Evidence of the rise of Mahayana Buddhism in Bengal from the 7th century onwards, Somapura Mahavira, or the Great Monastery, was a renowned intellectual centre until the 12th century. Its layout perfectly adapted to its religious function, this monastery-city represents a unique artistic achievement. With its simple, harmonious lines and its profusion of carved decoration, it influenced Buddhist architecture as far away as Cambodia.
Geographically located to the north-west of Bangladesh in the district of Naogaon, the heart-land of ancient “Varendra”, close to the village of Paharpur the extensive ruins of the Buddhist monastic complex are the most spectacular and important pre-Islamic monument in Bangladesh.
The first builder of the monastery was Dharmapala Vikramshila (770-810AD), the king of Varendri-Magadha, as inscribed on a clay seal discovered in the monastery compound. The plan of the monastery can be described as a large square quadrangle measuring approximately 920 feet, with the main entrance, an elaborate structure, on the northern side. The outer walls of the monastery are formed by rows of cells that face inwards toward the main shrine in the centre of the courtyard. In the last building phases of the Monastery these cells, which formed the outer wall, totalled 177. The main central shrine has a cruciform ground plan and a terraced superstructure that rises in three terraces above ground level to a height of about 70 feet. The upper level is a massive rectangular central block which forms the central brick shaft. The intermediate terrace is a wide circumambulatory path which passes four main chapels or mandapas architectural plan, it is in fact a simple cruciform that has been elaborated with a series of projections at the re-entrants, a form that is copied at all levels on the main shrine. At the intermediate level there were originally two bands of terracotta plaques running around the full perimeter of the shrine, out of which half are still preserved in situ.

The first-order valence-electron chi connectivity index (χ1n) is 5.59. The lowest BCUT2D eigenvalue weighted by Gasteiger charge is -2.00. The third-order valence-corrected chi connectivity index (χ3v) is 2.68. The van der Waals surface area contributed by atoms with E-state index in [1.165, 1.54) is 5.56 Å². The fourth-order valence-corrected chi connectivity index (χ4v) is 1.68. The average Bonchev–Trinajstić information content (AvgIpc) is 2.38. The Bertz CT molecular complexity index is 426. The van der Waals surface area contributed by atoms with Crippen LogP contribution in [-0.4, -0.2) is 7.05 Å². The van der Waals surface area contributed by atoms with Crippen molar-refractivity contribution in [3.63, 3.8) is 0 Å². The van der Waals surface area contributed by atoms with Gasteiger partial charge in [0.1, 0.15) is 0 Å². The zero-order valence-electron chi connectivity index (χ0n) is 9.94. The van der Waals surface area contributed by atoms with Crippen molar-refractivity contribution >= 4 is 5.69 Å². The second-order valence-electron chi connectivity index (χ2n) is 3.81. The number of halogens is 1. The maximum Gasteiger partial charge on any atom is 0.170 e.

The ground level today is 3 feet above the original pradakshinapatha or main circumambulatory path, below the base of the lowest band of terracotta plaques. Archaeological excavations have revealed a 15 feet pathway that follows an elaborated cruciform shape, a feature that can be discerned from the foundations of the outer wall that enclose the pathway and that still exist. At the base of the shrine, there are over 60 stone sculptures which depict a variety of Hindu divinities. The main entrance to the monastery was through a fortified gate on the northern access to the central temple. The majority of the ancillary buildings, such as the kitchen and the refectory, are located in the south-east corner, but there were also a few structures to be found in the north-east corner.
Epigraphic records testify that the cultural and religious life of this great Vihara, were closely linked with the contemporary Buddhist centres of fame and history at Bohdgaya and Nalanda, many Buddhist treatises were completed at Paharpur, a centre where the Vajrayana trend of Mahayana Buddhism was practiced.
Today, Paharpur is the most spectacular and magnificent monument in Bangladesh and the second largest single Buddhist monastery on south of the Himalayas.